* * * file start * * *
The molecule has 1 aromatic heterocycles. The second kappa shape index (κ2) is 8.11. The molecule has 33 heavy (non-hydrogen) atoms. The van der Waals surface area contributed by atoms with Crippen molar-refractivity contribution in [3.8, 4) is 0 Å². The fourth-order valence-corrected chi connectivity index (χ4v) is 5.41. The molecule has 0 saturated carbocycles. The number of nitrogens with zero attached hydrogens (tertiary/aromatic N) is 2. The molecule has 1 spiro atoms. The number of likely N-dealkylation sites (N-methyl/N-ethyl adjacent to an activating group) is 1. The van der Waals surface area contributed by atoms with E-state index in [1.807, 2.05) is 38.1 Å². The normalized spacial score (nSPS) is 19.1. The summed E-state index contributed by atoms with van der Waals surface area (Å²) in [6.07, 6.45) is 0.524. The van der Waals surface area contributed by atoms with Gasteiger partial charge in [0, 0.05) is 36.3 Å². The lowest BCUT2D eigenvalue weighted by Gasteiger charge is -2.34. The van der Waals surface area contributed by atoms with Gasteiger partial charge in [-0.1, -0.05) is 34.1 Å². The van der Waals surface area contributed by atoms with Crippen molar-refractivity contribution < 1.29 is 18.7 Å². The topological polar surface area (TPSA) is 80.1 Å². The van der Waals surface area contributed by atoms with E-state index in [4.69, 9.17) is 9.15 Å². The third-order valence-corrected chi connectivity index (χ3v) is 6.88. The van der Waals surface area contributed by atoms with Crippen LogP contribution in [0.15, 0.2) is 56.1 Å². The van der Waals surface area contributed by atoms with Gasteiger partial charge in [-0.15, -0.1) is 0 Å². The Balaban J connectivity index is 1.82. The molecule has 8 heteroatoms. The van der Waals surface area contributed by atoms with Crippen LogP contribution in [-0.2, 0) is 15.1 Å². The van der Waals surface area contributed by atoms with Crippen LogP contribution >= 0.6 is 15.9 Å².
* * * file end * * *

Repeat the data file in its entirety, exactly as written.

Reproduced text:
The molecule has 1 aromatic heterocycles. The second kappa shape index (κ2) is 8.11. The molecule has 33 heavy (non-hydrogen) atoms. The van der Waals surface area contributed by atoms with Crippen molar-refractivity contribution in [3.8, 4) is 0 Å². The fourth-order valence-corrected chi connectivity index (χ4v) is 5.41. The molecule has 0 saturated carbocycles. The number of nitrogens with zero attached hydrogens (tertiary/aromatic N) is 2. The molecule has 1 spiro atoms. The number of likely N-dealkylation sites (N-methyl/N-ethyl adjacent to an activating group) is 1. The van der Waals surface area contributed by atoms with E-state index in [1.807, 2.05) is 38.1 Å². The normalized spacial score (nSPS) is 19.1. The summed E-state index contributed by atoms with van der Waals surface area (Å²) in [6.07, 6.45) is 0.524. The van der Waals surface area contributed by atoms with Gasteiger partial charge in [0, 0.05) is 36.3 Å². The lowest BCUT2D eigenvalue weighted by Gasteiger charge is -2.34. The van der Waals surface area contributed by atoms with Gasteiger partial charge in [-0.1, -0.05) is 34.1 Å². The van der Waals surface area contributed by atoms with Crippen molar-refractivity contribution < 1.29 is 18.7 Å². The topological polar surface area (TPSA) is 80.1 Å². The van der Waals surface area contributed by atoms with E-state index in [4.69, 9.17) is 9.15 Å². The third-order valence-corrected chi connectivity index (χ3v) is 6.88. The van der Waals surface area contributed by atoms with Crippen LogP contribution in [0.15, 0.2) is 56.1 Å². The van der Waals surface area contributed by atoms with Gasteiger partial charge in [-0.15, -0.1) is 0 Å². The Balaban J connectivity index is 1.82. The molecule has 8 heteroatoms. The van der Waals surface area contributed by atoms with Crippen LogP contribution in [-0.2, 0) is 15.1 Å². The van der Waals surface area contributed by atoms with Crippen LogP contribution >= 0.6 is 15.9 Å².